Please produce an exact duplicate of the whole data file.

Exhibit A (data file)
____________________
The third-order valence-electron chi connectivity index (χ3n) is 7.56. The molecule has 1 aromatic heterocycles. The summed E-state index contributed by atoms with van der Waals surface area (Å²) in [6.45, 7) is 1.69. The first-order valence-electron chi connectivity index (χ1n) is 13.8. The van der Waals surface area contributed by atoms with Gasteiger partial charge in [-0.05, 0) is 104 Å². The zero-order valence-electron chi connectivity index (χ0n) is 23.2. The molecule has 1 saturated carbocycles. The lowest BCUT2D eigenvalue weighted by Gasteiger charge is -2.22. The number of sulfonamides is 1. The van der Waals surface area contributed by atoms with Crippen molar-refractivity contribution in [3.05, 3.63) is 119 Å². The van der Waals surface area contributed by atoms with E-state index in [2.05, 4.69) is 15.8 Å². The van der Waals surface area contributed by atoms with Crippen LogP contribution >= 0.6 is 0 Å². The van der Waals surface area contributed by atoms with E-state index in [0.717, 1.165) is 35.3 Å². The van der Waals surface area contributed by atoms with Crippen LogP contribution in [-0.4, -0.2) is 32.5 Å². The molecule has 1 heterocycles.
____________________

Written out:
The third-order valence-electron chi connectivity index (χ3n) is 7.56. The molecule has 1 aromatic heterocycles. The summed E-state index contributed by atoms with van der Waals surface area (Å²) in [6.45, 7) is 1.69. The first-order valence-electron chi connectivity index (χ1n) is 13.8. The van der Waals surface area contributed by atoms with Gasteiger partial charge in [-0.05, 0) is 104 Å². The zero-order valence-electron chi connectivity index (χ0n) is 23.2. The molecule has 1 saturated carbocycles. The lowest BCUT2D eigenvalue weighted by Gasteiger charge is -2.22. The number of sulfonamides is 1. The van der Waals surface area contributed by atoms with Crippen molar-refractivity contribution in [3.05, 3.63) is 119 Å². The van der Waals surface area contributed by atoms with E-state index in [2.05, 4.69) is 15.8 Å². The van der Waals surface area contributed by atoms with Crippen LogP contribution >= 0.6 is 0 Å². The van der Waals surface area contributed by atoms with E-state index in [0.717, 1.165) is 35.3 Å². The van der Waals surface area contributed by atoms with Crippen LogP contribution in [-0.4, -0.2) is 32.5 Å². The molecule has 1 heterocycles.